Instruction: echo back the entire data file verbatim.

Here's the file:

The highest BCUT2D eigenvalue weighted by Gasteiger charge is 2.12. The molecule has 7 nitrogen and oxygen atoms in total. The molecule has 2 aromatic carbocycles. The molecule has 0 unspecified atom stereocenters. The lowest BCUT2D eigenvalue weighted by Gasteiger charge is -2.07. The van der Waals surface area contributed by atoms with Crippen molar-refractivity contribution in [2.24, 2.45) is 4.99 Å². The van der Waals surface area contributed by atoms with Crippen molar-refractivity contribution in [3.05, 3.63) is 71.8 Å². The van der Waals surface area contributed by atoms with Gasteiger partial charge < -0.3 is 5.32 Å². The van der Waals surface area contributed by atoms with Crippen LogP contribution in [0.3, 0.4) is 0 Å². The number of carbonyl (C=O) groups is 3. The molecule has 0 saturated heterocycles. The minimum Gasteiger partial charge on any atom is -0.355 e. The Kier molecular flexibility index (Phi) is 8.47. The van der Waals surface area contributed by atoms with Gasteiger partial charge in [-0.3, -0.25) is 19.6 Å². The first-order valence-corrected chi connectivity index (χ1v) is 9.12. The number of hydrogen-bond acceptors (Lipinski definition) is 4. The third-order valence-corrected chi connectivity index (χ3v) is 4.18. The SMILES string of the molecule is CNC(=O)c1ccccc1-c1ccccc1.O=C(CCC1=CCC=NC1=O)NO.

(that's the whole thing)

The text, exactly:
The highest BCUT2D eigenvalue weighted by Gasteiger charge is 2.12. The molecule has 7 nitrogen and oxygen atoms in total. The molecule has 2 aromatic carbocycles. The molecule has 0 unspecified atom stereocenters. The lowest BCUT2D eigenvalue weighted by Gasteiger charge is -2.07. The van der Waals surface area contributed by atoms with Crippen molar-refractivity contribution in [2.24, 2.45) is 4.99 Å². The van der Waals surface area contributed by atoms with Crippen molar-refractivity contribution in [3.05, 3.63) is 71.8 Å². The van der Waals surface area contributed by atoms with Gasteiger partial charge < -0.3 is 5.32 Å². The van der Waals surface area contributed by atoms with Crippen LogP contribution in [0.3, 0.4) is 0 Å². The number of carbonyl (C=O) groups is 3. The molecule has 0 saturated heterocycles. The minimum Gasteiger partial charge on any atom is -0.355 e. The Kier molecular flexibility index (Phi) is 8.47. The van der Waals surface area contributed by atoms with Gasteiger partial charge in [-0.3, -0.25) is 19.6 Å². The first-order valence-corrected chi connectivity index (χ1v) is 9.12. The number of hydrogen-bond acceptors (Lipinski definition) is 4. The third-order valence-corrected chi connectivity index (χ3v) is 4.18. The SMILES string of the molecule is CNC(=O)c1ccccc1-c1ccccc1.O=C(CCC1=CCC=NC1=O)NO.